Dear Brethren, the last century has seen the greatest cloud of witnesses in the history of the Church. When I speak of witnesses, I mean true witnesses—the martyrs who witnessed to Christ by laying down their lives for their faith in Christ.
During the twentieth century, more have died as martyrs for Christ than in all other centuries combined.
More have died as martyrs—and almost all of these have made their witness to Christ under the yoke of Soviet totalitarianism.
We must remember, these martyrs were not a group, however—they are a collection of millions of individual souls. Each with a life. Each with a family. Each with a story.
Each of them made a choice—indeed, a series of choices, with God’s help—which brought them to the point where they would give their lives for Christ.
Each of them made a choice—indeed, a series of choices—which brought them from the comfortable and safe mainstream of Soviet society, just a few decades ago, to the fringes.
We must remember this, brothers and sisters—the martyrs are always at the fringe.
They are the definition of a fringe group. This is where every Orthodox Christian should expect to be. It is really our natural place.
Saint Paul speaks of these holy ones when he says, those whom he did predestine, he also called: and whom he called, them he also justified: and whom he justified, them he also glorified. (c.f. Romans 8:30).
Saint Augustine tells us this does not happen to just anyone—only those who are called according to God’s purpose are going to make it. If we have some other purpose, we simply won’t be able to go through all the challenges and testing the world has to offer.
This did not begin under the Soviets in Russia of course.
The prince of this world, and the sons of the prince of this world have always have always said the Church of Christ is unacceptable.
Whether it is the throwing to the lions of martyrs in Rome, or a bribe to deny Christ in the Ottoman Empire, or a handshake inviting you to join a secret society in Western Europe, or a family dragged out of their church by Canadian police—all have one thing in common:
Whether to do whatever we have to do to secure our place in the world, or to be made part of that fringe minority that may be confessors or martyrs.
St. Cyril of Alexandria tells us, you’d better be prepared if you are going to persevere to the end! Most people give up on the first round!
St. Paul—trying to encourage us who are still living according to the flesh, says: For thy sake we are killed all the day long; we are accounted as sheep for the slaughter... in all these things we are more than conquerors through Him that loved us.
How on earth do we do that?
How on earth do we face a challenge like that, when we have trouble just saying our prayers every day, and not eating meat on Fridays?
When St. Paul says we are more than conquerors through Him that loved us, St. Basil the Great tells us we can only be a conqueror if we don’t yield to those who lead by force.
Just as that great cloud of witnesses did—the holy martyrs and confessors of the Russian Church.
St. Augustine tells us that a true, faithful Christian is recognized by faith in the resurrection of the body—his or her own body. They have no fear of death. Threats don’t work.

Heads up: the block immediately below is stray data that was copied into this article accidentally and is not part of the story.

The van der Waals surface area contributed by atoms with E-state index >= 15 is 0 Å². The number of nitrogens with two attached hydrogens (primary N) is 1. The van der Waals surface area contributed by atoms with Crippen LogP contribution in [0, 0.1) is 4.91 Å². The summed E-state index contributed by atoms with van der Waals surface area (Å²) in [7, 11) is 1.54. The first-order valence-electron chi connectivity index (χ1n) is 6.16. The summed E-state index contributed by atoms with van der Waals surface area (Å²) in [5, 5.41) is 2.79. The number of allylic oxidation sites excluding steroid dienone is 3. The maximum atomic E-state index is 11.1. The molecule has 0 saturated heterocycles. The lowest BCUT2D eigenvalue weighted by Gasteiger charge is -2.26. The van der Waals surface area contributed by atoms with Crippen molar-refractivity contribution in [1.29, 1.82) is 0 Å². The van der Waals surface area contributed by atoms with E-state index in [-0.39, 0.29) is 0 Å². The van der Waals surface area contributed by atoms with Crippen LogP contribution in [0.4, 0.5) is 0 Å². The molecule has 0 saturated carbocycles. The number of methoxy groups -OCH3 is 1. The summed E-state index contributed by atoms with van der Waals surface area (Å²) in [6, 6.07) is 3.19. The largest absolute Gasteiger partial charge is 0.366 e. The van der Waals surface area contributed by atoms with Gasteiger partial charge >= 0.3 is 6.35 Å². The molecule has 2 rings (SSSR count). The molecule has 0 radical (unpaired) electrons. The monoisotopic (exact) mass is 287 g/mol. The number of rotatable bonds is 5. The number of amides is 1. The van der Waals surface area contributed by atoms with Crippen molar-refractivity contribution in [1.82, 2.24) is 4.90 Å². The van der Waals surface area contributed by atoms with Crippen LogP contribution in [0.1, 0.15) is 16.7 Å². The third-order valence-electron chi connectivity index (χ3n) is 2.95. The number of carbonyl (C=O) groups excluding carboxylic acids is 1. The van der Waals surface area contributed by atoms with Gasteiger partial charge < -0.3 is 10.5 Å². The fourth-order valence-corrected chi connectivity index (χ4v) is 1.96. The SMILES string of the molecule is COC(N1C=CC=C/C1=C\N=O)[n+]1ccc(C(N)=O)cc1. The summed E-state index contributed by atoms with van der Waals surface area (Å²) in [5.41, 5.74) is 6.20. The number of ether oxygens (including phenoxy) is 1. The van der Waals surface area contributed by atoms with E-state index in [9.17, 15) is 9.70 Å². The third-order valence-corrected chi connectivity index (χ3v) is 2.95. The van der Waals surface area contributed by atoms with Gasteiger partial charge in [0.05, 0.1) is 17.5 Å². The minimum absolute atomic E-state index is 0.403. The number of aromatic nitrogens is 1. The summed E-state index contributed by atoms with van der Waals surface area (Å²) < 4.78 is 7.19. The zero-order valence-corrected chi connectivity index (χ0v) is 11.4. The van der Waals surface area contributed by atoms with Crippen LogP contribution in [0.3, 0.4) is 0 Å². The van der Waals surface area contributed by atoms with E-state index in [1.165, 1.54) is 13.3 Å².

By contrast, we can see where faith is not present: where people live in constant fear of death.
We never see martyrs for Christ there, because there is not faith.
There is only fear of death.
What does St. Paul tell us?
I am persuaded, that neither death, nor life, nor angels, nor principalities, nor powers, nor things present, nor things to come, nor height, nor depth, nor any other creature, shall be able to separate us from the love of God, which is in Christ Jesus our Lord (Rom. 8:38–39).
A “fringe” idea! An “unacceptable” idea! A Christian idea!
This is where we find our hope!
Death cannot separate us from the love of God!
St. Clement of Alexandria tells us, we must cleave to God with our whole heart.
What is our choice? Will we cleave to God with half our heart?
If we do, is it any wonder we live with one foot in the world, and wonder why we are unhappy?
No—the Lord tells us through His saint, cling to God with your whole heart!
Brothers and sisters:
We must become convinced—just like those holy confessors and martyrs—that this world will not bring us lasting joy.
We must work, very, very hard, to teach ourselves through the spiritual reading we do, talks we hear, and conversations we have, that this world is not going to deliver us to the Kingdom of God—but it very well may steal it from us.
We must, like these martyrs and confessors, listen to the words of St. Paul, when he says, If God is for us, who can be against us? (Rom. 8:31)
Christians will ultimately—always—end up on the fringes of society.
The world—not every person, but the fallen world in general—does not want anything to do with Christ, Whom it crucified.
We will not find our strength to overcome the world in the world.
It is not in the grocery store aisle.
It is not on a travel agency website.
It is not in the latest advances in technology
Our strength to overcome the world will only be found in the One Who overcame the world.
That’s where the martyrs and confessors found their help, and it is the place we will find ours, too.